Both of the deathly ill patients are Hashem’s sons – even the evil one. Since they are Hashem’s children, and Hashem loves his children even if they do evil, it follows that we should also love them. If Hashem loves them and treats them as sons, shouldn’t we?
Indeed, the Chofetz Chaim cites Rabbi Yaakov Molin (Ahavas Chessed toward the end of the book subparagraph 28) that it is a Mitzvah to love the R’shaim – evil-doers. The Chofetz Chaim explains that when the Gemorah discusses hating evil-doers it is referring to only evil-doers who remain steadfast in their evil after having received proper rebuke. But nowadays no one knows how to give proper rebuke – therefore there is still a Mitzvah to love them.
The Chofetz Chaim brings proof to this position from a responsa of the Maharam Lublin (Siman 13). This is also the position of the Chazon Ish (Yore Deah 2:16, 28. See also Even HaEzer 118:6) who cites the Hagaos Maimanios to the same effect (Deyos chapter 6). The Binyan Tziyon (author of the Aruch haShulchan in a responsa) writes that in our times the entire issue of hating is not applicable because they should all be considered children who do not know otherwise.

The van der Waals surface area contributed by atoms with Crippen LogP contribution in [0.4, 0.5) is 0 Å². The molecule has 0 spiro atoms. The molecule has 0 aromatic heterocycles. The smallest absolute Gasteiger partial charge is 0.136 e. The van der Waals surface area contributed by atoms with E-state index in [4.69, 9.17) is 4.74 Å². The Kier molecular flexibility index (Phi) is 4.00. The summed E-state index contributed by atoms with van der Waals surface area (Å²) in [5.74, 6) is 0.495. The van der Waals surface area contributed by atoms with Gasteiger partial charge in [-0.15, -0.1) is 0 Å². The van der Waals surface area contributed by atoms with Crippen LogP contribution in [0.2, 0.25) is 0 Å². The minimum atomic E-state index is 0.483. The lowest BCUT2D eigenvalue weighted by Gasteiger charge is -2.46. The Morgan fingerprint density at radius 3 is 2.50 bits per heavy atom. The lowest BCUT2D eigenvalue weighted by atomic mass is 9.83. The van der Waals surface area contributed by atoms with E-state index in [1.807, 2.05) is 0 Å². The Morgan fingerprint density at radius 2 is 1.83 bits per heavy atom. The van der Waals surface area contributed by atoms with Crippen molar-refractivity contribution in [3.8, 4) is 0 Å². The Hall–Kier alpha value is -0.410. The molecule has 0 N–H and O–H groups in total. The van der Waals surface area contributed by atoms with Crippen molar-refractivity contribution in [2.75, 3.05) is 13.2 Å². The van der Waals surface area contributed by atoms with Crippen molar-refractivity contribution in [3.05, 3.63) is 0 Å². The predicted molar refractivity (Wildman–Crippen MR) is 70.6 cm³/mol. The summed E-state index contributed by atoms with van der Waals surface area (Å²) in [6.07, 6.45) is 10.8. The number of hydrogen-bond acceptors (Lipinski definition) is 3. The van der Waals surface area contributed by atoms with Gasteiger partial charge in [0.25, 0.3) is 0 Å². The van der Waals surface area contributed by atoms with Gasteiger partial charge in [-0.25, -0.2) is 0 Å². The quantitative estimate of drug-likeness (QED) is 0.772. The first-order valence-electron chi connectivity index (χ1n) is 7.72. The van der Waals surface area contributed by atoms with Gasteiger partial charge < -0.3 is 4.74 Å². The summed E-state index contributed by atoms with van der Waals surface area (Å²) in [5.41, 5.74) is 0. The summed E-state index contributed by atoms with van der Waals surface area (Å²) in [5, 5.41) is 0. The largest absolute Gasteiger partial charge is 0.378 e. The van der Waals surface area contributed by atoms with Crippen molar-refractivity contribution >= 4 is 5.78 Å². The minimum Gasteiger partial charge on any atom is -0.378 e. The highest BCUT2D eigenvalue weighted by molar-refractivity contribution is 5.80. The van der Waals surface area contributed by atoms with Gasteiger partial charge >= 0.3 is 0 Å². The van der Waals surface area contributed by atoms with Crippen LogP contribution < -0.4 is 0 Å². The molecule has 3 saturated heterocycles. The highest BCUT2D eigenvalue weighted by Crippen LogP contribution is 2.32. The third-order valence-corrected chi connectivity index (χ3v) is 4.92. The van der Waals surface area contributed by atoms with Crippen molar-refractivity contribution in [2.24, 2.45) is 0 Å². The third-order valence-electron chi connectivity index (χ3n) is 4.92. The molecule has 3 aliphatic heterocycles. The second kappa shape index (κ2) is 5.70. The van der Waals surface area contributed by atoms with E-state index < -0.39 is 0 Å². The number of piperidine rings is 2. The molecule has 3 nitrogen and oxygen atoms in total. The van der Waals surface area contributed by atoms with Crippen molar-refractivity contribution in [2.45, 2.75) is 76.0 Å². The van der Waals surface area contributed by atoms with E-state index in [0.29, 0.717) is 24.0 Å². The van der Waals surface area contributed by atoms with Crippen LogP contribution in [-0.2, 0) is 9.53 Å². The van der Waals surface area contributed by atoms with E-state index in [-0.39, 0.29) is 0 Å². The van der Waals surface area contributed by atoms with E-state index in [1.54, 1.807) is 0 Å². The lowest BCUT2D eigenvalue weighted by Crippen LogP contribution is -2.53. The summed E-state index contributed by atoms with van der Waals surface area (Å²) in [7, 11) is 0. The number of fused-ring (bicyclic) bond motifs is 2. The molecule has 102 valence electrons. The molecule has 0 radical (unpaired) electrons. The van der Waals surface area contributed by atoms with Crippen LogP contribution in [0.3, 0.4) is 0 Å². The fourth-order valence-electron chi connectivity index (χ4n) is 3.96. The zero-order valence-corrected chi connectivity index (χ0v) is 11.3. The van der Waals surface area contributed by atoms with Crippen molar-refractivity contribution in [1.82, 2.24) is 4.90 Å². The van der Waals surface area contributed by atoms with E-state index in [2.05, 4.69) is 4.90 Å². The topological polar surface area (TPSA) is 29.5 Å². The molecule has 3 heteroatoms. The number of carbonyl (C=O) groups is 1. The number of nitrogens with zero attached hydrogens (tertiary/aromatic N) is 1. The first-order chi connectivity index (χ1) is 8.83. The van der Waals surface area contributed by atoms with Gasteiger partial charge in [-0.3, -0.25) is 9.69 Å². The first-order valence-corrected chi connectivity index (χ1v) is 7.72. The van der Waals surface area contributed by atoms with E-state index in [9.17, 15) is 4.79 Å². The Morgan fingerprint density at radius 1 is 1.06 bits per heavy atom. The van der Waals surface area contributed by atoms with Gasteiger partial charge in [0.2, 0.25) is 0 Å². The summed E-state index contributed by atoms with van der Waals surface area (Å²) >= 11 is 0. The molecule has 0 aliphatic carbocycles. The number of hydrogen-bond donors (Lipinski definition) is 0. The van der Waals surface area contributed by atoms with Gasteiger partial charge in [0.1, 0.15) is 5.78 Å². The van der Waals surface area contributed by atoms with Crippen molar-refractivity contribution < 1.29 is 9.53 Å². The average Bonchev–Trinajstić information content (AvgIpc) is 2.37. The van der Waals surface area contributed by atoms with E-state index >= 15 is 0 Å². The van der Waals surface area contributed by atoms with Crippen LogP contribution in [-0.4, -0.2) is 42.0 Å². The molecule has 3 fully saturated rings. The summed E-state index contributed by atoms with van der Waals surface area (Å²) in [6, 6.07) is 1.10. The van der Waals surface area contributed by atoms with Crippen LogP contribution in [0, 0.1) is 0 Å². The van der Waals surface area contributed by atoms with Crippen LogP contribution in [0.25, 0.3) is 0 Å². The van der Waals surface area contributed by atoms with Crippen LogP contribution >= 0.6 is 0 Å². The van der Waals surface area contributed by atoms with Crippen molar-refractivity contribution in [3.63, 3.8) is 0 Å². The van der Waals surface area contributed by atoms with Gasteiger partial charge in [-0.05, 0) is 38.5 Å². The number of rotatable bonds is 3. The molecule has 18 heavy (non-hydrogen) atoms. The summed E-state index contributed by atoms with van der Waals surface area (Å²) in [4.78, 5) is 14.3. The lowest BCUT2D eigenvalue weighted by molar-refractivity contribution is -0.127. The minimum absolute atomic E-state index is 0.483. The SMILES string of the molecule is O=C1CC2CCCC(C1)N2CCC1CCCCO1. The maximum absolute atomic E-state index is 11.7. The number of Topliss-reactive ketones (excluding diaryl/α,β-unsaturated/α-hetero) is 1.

Others suggest that the hating described in Tehillim is not a full hate, but rather a more subtle and partial emotion along those lines. They illustrate this understanding by citing other instances in the Talmud where that term is used more subtly.
HOW TO LOVE
In Sefer Orech L’Chaim (beginning of Parshas Noach) he writes as follows: “I had asked Rav Shmelka Nikolsberg how it is possible to love evil-doers. He responded that one must focus on the Neshama that lies within them, as it is a chailek elokah mimaal, a portion of the Divine from Above.”